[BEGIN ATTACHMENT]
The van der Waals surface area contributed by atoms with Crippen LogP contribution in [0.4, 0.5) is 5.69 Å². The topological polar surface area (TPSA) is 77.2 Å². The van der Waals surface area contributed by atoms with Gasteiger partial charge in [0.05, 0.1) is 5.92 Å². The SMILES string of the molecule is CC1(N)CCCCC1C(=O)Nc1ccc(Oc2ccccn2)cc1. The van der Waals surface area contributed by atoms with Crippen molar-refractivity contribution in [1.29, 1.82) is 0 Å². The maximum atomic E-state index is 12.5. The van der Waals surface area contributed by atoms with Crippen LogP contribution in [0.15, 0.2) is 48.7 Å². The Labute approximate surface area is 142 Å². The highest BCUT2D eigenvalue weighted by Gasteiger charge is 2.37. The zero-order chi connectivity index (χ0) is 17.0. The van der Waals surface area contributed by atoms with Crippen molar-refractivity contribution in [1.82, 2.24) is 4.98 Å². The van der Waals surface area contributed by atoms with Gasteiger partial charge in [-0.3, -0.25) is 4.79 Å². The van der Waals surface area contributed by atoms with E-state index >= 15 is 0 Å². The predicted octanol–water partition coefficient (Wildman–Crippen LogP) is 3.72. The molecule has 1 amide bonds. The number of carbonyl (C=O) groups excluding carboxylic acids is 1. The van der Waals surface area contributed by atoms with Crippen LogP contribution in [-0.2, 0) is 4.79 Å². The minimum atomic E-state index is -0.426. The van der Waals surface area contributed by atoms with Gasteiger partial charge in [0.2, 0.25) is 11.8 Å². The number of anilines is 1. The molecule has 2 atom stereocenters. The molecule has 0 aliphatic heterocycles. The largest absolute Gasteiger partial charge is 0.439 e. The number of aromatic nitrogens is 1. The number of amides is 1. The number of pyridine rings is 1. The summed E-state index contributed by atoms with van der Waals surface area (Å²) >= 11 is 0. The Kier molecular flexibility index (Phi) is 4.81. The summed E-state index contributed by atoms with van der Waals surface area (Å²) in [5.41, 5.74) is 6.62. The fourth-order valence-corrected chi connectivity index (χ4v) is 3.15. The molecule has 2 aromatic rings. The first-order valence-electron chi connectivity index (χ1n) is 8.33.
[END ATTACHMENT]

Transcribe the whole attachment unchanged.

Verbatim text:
The van der Waals surface area contributed by atoms with Crippen LogP contribution in [0.4, 0.5) is 5.69 Å². The topological polar surface area (TPSA) is 77.2 Å². The van der Waals surface area contributed by atoms with Gasteiger partial charge in [0.05, 0.1) is 5.92 Å². The SMILES string of the molecule is CC1(N)CCCCC1C(=O)Nc1ccc(Oc2ccccn2)cc1. The van der Waals surface area contributed by atoms with Crippen molar-refractivity contribution in [1.29, 1.82) is 0 Å². The maximum atomic E-state index is 12.5. The van der Waals surface area contributed by atoms with Crippen LogP contribution in [0.15, 0.2) is 48.7 Å². The Labute approximate surface area is 142 Å². The highest BCUT2D eigenvalue weighted by Gasteiger charge is 2.37. The zero-order chi connectivity index (χ0) is 17.0. The van der Waals surface area contributed by atoms with Crippen molar-refractivity contribution in [1.82, 2.24) is 4.98 Å². The van der Waals surface area contributed by atoms with Gasteiger partial charge in [-0.3, -0.25) is 4.79 Å². The van der Waals surface area contributed by atoms with E-state index >= 15 is 0 Å². The predicted octanol–water partition coefficient (Wildman–Crippen LogP) is 3.72. The molecule has 1 amide bonds. The number of carbonyl (C=O) groups excluding carboxylic acids is 1. The van der Waals surface area contributed by atoms with Crippen LogP contribution in [-0.2, 0) is 4.79 Å². The minimum atomic E-state index is -0.426. The van der Waals surface area contributed by atoms with Gasteiger partial charge in [0.2, 0.25) is 11.8 Å². The number of anilines is 1. The molecule has 2 atom stereocenters. The molecule has 0 aliphatic heterocycles. The largest absolute Gasteiger partial charge is 0.439 e. The number of aromatic nitrogens is 1. The number of amides is 1. The number of pyridine rings is 1. The summed E-state index contributed by atoms with van der Waals surface area (Å²) >= 11 is 0. The Kier molecular flexibility index (Phi) is 4.81. The summed E-state index contributed by atoms with van der Waals surface area (Å²) in [5.41, 5.74) is 6.62. The fourth-order valence-corrected chi connectivity index (χ4v) is 3.15. The molecule has 2 aromatic rings. The first-order valence-electron chi connectivity index (χ1n) is 8.33.